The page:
How employers can productively address PTSD, OCD in the workplace

The mental health of employees is an important, and overlooked, issue. From a practical perspective, undiagnosed mental health issues can result in decreased employee presenteeism. If an employee is distracted by a mental health disorder, that inability to focus because of the symptoms could disrupt an employee’s ability to perform and produce to the expected level. Compared to a peer group, the affected person may be performing less or less consistently. They might also miss work or arrive late. If the person is working as part of a team, that team could become less functional.

Fortunately, it’s possible to equip employers with the information they need to notice any symptoms of a mental health need displayed by employees. This isn’t to say employers should attempt to diagnose their workforce. But instead, it can help them recognize that what’s getting in the way of an employee showing up, being present and performing could be a significant mental health issue such as post-traumatic stress disorder (PTSD) or obsessive-compulsive disorder (OCD).

Smart Business spoke with Demetrios Marousis, Director of Behavioral Health at Highmark Inc., about strategies for employers to address PTSD and OCD in the workplace.

What are PTSD and OCD?

Some of the symptoms of PTSD include vivid flashbacks of a traumatic event. It can include intrusive thoughts, or images or nightmares related to the trauma, which could affect the person’s sleep.

When a triggering event occurs, it can lead the person to feel intense distress that includes physical sensations such as pain, sweating, nausea and trembling. There’s a degree of alertness or hyper vigilance when reminded of the trauma. Affected people can become easily upset or angered.

OCD is characterized by disruptive obsessions — intrusive thoughts that drive compulsive behaviors. An example would be the thought that the oven was mistakenly left on, which drives the need to check the oven in order to relieve the anxiety caused by the thought. OCD behavior can also materialize as repetitive actions — keeping materials on one’s desk in a particular order, being sure to reset them if they’re disturbed. For these behaviors to rise to the level of being classified as symptoms of OCD, they need to be disruptive to a person’s life.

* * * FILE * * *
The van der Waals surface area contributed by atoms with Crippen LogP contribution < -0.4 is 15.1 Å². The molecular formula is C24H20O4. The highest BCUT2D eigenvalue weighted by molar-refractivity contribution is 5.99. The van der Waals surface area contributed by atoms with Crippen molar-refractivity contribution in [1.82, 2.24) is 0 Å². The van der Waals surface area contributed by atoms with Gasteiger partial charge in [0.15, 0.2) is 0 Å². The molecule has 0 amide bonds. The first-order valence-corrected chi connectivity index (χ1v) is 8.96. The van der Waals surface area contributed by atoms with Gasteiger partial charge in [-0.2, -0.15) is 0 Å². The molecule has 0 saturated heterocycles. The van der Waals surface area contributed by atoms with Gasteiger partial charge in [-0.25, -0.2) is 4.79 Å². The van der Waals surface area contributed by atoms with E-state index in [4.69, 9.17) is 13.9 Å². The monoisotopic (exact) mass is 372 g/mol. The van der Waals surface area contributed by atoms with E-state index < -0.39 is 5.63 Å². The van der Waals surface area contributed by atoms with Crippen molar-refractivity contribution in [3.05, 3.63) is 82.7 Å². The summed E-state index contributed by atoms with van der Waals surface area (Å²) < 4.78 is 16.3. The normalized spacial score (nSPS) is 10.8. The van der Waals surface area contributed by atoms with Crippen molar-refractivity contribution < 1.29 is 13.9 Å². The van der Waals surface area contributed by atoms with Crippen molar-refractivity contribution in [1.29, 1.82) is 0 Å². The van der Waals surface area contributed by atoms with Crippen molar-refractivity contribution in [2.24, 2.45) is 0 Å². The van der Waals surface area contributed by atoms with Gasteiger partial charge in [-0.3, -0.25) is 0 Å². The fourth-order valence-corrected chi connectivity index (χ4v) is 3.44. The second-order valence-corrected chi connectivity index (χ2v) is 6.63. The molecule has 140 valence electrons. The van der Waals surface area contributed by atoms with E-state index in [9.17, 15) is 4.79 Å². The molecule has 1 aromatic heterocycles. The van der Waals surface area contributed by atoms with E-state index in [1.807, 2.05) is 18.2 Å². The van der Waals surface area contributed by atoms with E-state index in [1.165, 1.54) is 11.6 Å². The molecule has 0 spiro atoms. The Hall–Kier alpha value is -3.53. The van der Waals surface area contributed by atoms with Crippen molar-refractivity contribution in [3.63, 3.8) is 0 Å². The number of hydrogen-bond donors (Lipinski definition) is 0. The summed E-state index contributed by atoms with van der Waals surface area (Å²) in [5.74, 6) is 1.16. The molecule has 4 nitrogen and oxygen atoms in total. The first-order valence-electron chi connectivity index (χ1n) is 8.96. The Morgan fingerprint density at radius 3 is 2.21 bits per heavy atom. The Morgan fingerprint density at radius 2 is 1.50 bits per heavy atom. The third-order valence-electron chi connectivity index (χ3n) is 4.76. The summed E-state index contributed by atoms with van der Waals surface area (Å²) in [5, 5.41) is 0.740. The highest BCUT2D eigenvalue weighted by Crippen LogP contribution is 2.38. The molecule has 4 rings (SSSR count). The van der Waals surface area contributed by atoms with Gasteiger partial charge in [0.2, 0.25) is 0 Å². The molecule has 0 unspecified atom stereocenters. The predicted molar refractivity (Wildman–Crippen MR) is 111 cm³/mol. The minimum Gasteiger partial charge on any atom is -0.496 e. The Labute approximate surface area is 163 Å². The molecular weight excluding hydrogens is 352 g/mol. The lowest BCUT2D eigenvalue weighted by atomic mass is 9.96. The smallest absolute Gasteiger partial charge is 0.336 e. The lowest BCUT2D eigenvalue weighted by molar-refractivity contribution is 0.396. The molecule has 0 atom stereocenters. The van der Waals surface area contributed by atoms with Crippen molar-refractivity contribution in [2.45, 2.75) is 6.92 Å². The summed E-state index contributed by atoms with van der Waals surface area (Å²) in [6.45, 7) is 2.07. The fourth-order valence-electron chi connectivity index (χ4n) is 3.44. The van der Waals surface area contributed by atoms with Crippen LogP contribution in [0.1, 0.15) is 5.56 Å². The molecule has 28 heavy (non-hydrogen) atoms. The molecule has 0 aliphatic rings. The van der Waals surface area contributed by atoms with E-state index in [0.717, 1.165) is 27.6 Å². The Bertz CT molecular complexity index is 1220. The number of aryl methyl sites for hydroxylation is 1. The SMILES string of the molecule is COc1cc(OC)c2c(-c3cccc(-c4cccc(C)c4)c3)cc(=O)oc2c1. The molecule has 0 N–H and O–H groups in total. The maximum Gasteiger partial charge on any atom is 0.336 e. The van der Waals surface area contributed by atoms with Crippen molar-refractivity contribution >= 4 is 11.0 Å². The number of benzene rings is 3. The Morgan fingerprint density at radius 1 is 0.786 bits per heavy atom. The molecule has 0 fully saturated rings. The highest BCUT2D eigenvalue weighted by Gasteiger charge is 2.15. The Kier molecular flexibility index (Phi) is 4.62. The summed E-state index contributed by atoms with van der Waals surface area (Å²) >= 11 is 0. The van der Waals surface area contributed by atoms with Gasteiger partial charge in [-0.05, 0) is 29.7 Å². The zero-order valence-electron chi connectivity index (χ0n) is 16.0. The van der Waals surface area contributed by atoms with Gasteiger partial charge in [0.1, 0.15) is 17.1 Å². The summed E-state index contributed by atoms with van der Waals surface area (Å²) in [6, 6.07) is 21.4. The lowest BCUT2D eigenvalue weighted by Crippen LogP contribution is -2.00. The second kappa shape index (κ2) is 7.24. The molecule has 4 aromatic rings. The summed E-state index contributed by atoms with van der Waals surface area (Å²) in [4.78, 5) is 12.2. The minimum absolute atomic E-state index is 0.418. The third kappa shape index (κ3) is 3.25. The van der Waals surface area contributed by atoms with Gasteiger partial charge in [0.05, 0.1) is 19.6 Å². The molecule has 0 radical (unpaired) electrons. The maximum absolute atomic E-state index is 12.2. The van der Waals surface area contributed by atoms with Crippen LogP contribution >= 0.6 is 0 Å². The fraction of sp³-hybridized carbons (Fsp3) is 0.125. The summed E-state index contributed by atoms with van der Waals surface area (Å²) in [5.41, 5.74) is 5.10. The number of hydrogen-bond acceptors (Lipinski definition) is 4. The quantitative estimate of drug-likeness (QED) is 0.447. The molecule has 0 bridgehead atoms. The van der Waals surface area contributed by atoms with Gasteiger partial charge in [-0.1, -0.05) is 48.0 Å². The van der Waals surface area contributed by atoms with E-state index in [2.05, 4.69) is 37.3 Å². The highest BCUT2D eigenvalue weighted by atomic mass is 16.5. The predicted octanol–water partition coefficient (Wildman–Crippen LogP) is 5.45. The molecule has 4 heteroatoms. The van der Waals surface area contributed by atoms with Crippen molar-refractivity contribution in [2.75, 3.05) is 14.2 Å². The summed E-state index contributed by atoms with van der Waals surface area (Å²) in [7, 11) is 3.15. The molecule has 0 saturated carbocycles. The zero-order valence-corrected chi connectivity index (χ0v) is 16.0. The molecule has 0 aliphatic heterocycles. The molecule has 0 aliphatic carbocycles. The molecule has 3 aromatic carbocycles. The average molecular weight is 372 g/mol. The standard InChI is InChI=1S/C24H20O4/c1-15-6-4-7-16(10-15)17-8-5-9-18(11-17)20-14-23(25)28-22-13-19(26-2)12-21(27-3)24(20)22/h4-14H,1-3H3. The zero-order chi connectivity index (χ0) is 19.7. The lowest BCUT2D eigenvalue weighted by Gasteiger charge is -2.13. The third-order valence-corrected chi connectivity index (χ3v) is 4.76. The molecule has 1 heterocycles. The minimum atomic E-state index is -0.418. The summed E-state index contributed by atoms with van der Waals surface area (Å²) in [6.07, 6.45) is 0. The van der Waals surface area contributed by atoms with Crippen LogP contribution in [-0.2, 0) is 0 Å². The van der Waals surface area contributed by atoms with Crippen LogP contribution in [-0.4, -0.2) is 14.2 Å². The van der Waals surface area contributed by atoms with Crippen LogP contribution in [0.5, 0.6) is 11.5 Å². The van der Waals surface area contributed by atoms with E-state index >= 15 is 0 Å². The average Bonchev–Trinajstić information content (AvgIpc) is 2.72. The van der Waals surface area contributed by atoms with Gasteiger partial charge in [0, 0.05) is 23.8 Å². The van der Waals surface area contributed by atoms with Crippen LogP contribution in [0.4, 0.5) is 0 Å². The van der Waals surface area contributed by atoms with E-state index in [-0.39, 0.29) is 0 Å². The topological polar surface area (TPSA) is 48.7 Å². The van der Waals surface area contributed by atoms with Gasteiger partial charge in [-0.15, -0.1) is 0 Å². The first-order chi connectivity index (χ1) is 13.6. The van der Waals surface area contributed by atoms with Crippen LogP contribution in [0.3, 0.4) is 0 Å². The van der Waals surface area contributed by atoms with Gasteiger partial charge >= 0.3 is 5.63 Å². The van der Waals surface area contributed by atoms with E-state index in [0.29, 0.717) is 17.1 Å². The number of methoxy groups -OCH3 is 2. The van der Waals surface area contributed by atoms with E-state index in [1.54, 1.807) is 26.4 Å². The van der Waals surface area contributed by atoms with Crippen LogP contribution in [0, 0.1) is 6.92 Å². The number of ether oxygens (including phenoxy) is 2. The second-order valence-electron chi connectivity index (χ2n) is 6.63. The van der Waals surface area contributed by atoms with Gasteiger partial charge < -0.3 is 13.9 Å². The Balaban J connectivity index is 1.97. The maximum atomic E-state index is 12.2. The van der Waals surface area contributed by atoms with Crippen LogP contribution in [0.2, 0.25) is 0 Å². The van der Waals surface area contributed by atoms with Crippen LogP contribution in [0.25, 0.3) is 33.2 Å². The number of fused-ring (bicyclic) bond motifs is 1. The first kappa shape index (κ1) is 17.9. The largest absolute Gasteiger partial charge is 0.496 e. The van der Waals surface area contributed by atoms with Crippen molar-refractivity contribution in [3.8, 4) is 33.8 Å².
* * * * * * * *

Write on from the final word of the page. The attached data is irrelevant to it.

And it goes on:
How can an employer identify somebody who has PTSD, OCD?

The best approach, from an employer standpoint, is to talk to an employee who is falling behind at work to try to understand what is getting in the way of their performance. Employers should not attempt to diagnose an employee. Many of the symptoms of PTSD and OCD can overlap with more common issues. An accurate diagnosis requires a trained medical professional to dig into an individual’s history, and the expression and patterns of the symptoms, to get to a refined diagnosis. Employers can, however, define the issues that are affecting the employee’s performance, then clarify their performance expectations and offer resources through the company’s benefit plan for support.

Employers engaging employees should understand it likely will take ongoing interactions and conversations to get a better understanding of the issue. Often, even if someone with a diagnosable disorder offers an answer, it can sound like an excuse. And while they may say it’s under control, the behavior is likely to reoccur. A well-equipped employer has the vocabulary, sensitivity and awareness to talk about mental health in a way that’s not pejorative or stigmatizing, but that communicates their willingness to work with the employee.

What should be done once an employee’s challenge is identified?

Mental health issues may be a complicating variable behind certain workplace behaviors. While there should be an effort to understand and accommodate the affected employee, it doesn’t mean accepting a persistent expression that negatively affects the work culture.

Fortunately, for OCD and PTSD, there’s treatment available. People can be symptom free if they access good care. Employers can be at the forefront of encouraging people to pursue pathways to secure treatment. Doing so can bolster the workforce because they’re not losing trained and competent employees. ●

INSIGHTS Health Care is brought to you by Highmark Blue Cross Blue Shield

Demetrios Marousis

Director of Behavioral Health
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